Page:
Monday, May 16, 2011

Update on Carbide, EDC, Symbian, Nokia

Time for an update on the state of Carbide, the Eclipse Debugger for C/C++ (EDC), Symbian, and Nokia. As usual all comments and analysis are my own.

We finally shipped Carbide 3.2 to the public! This is the first publicly available 3.x version of Carbide and the first new version seen outside of Nokia in over a year. It includes support for a new build system, a brand new on-device debugger built on top of EDC, and lots of usability improvements. The delay was a result of one of the many iterations of Nokia's strategy over the past few years: for much of 2010 and until February 11th of 2011 we were telling developers that our mobile platform was the Qt app framework, not Symbian. The Qt folks were busy building their own IDE (Qt Creator) and so it was thought that developers would be confused if they had Carbide available as well. So Carbide was designated a "platform tool" only for use by Nokia's thousands of internal developers.

Then on February 11th our new CEO announced that Nokia would be using Microsoft's Windows Phone 7 software in the future and Symbian would be phased out over the next couple years. So our team has ended up in a strange position: we need to keep Carbide up to a high standard to support Nokia's continuing Symbian efforts but we know the plug will be pulled at some point, probably within the next year. Nokia has built in some flexibility for it's Symbian roadmap and arranged a soft landing by working out a deal to transfer 3000 people to Accenture at the end of this year. Accenture will then contract us back to Nokia to do the remaining Symbian work.

Our team's chief contribution to the Eclipse community over the past 24 months has been the Eclipse Debugger for C/C++ (EDC), part of the CDT project. Faced with the need for a new C/C++ debugger for Carbide and unhappy with any of the available options we designed and built one from the ground up. But the ground was already pretty rich: we leveraged all the work done in CDT's Debug Services Framework (DSF), used the CDT language parser for expression support, and relied on the Target Communications Framework (TCF) for low level debug services.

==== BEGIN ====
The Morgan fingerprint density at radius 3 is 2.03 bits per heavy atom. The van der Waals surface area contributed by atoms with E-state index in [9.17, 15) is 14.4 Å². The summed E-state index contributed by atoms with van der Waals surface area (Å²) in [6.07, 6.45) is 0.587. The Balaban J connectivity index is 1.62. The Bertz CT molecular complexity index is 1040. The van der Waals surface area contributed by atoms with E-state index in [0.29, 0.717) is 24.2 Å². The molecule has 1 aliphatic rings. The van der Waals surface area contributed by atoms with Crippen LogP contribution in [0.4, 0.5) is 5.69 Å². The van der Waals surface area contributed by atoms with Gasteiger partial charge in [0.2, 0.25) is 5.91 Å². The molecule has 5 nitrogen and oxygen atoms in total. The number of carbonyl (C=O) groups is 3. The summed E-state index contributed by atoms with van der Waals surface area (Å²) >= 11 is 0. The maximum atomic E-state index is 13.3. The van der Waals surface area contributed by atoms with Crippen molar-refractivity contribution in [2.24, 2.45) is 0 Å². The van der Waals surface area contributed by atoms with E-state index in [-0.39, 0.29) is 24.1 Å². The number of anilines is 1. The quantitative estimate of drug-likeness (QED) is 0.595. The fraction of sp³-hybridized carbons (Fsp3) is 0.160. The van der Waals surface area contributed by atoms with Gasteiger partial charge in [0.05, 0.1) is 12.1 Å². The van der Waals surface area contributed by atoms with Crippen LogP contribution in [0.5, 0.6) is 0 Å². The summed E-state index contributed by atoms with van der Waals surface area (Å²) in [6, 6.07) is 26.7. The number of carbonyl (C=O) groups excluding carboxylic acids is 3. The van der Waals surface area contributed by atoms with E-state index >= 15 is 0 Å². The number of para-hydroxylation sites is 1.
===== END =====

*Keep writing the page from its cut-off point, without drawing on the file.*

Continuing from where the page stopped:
The first version of EDC shipped with Helios but it was pretty raw as we hadn't yet shipped a Carbide product using it. Indigo EDC is a big improvement in stability, performance, and feature set and we got to fix a number of things we didn't get right on the first attempt. The two reference debuggers provided with EDC (Windows & Linux) still aren't near production quality but are great for introduction and testing and provide a good example of how to build a debugger around EDC.

As we developed EDC we found other tools people interested in the idea and it reflects valuable contributions from the CDT community. As Carbide winds down I hope it continues to offer some value to anyone moving beyond their legacy debugger. I'd like to continue improving it and the rest of CDT but that awaits a volatile future.

Thursday, March 17, 2011

Copying Memory

I've been starting to clear some usability issues out of our backlog and ran into one that seemed simple enough but eventually required a little more thought and attention.

When debugging native code it's common to want to inspect memory so the Eclipse debug platform offers a standard Memory view. The view can host a number of memory renderings, each offering a different way of viewing a chunk of memory.

The "traditional" memory rendering is popular with C/C++ developers because it works much like the memory views in other debuggers and shows a range of memory in both binary and text formats.

"Traditional" memory rendering from CDT
Memory View in Xcode 4
Memory view from Visual Studio 2008
Memory window from CodeWarrior in 2001

 Our developer (I'll call him Tom because that's his real name) wanted to do something that seemed pretty simple: select a hex value, copy it to the clipboard, and then paste it into a variable in the Variables view. But the global "Copy" command wasn't hooked up to the memory rendering so it did nothing. Tom then discovered "Copy to Clipboard" in the context menu.

But the "Copy to Clipboard" command copied all of the selected data from the rendering: addresses, binary, and text to the clipboard so it looked like this:

0x7FFF5FBFED20  74736574 00676E69 996E019D 3CBE8497 5FBFED40                    testing...n...¾<@í¿_

Tom had to paste this into a text editor, then select just the binary/hex part, and finally had something to paste to set the value of his variable. This sort of thing delights some people because they find a work-around and then have another story to inflict on their colleagues, but Tom had real work to do, expected better, and logged a bug. Our team worked on other stuff that seemed more important until last week when I went back to take another look.

First I looked to see if the rendering's support for "Copy" could just do the right thing by grabbing the address, the binary data, or the text based on which part had been clicked in last. While that would work in the narrow case it wouldn't leave any indication of what it might do if you have forgotten which area you clicked in last, and the ability to copy all three (addresses, binary, text) would have been lost.

There needed to be a more explicit way to say which portion of the data you wanted to copy. So I changed the context menu to provide all four options.

This would make life better for Tom but still wouldn't fix the "select the hex data and hit control/command - c" scenario. So it also keeps track of one choice as the default option that is used when fired by the global "Copy" command, which is now hooked up to the rendering. Tom will have to select "Binary" once and then Copy will work the way he expected.